HTML5 for Mobile Apps at the Edge
Software Engineering Institute
Many warfighters and first responders operate at what we call "the tactical edge," where users are constrained by limited communication connectivity, storage availability, processing power, and battery life. In these environments, onboard sensors are used to capture data on behalf of mobile applications to perform tasks such as face recognition, speech recognition, natural language translation, and situational awareness. These applications then rely on network interfaces to send the data to nearby servers or the cloud, if local processing resources are inadequate. While software developers have traditionally used native mobile technologies to develop these applications, the approach has some drawbacks, such as limited portability. In contrast, HTML5 has been touted for its portability across mobile device platforms as well an ability to access functionality without having to download and install applications. In this podcast, Grace Lewis describes research aimed at evaluating the feasibility of using HTML5 to develop applications that can meet tactical edge requirements.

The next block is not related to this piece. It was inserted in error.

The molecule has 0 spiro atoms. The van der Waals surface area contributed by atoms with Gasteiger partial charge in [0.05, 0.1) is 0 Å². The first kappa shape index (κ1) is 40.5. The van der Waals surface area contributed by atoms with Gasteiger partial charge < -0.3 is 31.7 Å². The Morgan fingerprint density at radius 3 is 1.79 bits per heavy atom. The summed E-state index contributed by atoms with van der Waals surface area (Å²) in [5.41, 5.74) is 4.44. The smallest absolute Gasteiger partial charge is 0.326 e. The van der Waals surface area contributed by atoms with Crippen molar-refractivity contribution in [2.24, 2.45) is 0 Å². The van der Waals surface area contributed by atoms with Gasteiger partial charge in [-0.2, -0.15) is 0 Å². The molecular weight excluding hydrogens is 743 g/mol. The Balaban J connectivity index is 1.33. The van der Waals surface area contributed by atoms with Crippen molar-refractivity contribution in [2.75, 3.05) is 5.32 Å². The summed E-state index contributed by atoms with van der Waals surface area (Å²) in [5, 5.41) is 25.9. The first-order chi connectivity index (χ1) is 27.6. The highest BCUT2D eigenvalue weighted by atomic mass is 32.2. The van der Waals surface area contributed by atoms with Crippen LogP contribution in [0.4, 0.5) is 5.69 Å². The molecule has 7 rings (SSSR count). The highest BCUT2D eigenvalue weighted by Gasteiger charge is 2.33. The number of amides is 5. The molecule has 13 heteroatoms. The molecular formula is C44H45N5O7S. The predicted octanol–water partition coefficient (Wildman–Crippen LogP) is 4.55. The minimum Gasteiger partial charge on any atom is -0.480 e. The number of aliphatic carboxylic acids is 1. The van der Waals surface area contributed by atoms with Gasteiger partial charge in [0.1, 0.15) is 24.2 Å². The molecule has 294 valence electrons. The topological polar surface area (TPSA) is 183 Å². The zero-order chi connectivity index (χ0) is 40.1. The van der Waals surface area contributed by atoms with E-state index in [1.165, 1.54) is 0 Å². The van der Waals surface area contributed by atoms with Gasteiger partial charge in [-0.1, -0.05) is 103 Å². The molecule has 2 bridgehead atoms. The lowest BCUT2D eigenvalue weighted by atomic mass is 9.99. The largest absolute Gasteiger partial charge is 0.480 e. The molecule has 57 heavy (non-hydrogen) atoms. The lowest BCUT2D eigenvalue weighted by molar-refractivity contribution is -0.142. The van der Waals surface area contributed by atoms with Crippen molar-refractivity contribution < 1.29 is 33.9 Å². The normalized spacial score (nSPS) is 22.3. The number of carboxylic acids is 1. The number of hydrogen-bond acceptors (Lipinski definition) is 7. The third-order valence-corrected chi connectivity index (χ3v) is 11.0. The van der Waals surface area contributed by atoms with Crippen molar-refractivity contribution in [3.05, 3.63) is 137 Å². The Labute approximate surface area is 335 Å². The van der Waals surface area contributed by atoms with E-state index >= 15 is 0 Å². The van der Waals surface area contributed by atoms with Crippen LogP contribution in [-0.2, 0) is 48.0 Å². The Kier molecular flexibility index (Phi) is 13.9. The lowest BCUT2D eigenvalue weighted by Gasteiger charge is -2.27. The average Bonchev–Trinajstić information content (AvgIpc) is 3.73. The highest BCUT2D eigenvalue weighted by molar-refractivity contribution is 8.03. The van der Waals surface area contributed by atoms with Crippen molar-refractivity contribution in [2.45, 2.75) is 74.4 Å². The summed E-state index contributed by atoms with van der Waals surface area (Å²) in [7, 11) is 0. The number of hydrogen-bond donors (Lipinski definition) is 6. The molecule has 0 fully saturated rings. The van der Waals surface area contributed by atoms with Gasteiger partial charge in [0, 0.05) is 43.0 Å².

About the Speaker
Grace Lewis is a Principal Researcher and the lead for the Tactical and AI-Enabled Systems (TAS) Initiative at the Carnegie Mellon Software Engineering Institute (SEI). She is a Principal Investigator for two projects in the growing field of software engineering for machine-learning (ML) systems: “Characterizing and Detecting Mismatch in ML-Enabled …Read more
Suzanne Miller is a principal researcher at the Software Engineering Institute of Carnegie Mellon University in the Continuous Deployment of Capability Directorate. Miller actively supports multiple large DoD cyber-physical programs in their Agile/Lean adoption efforts, in addition to designing and teaching Agile courses and workshops tuned to government settings. Miller …Read more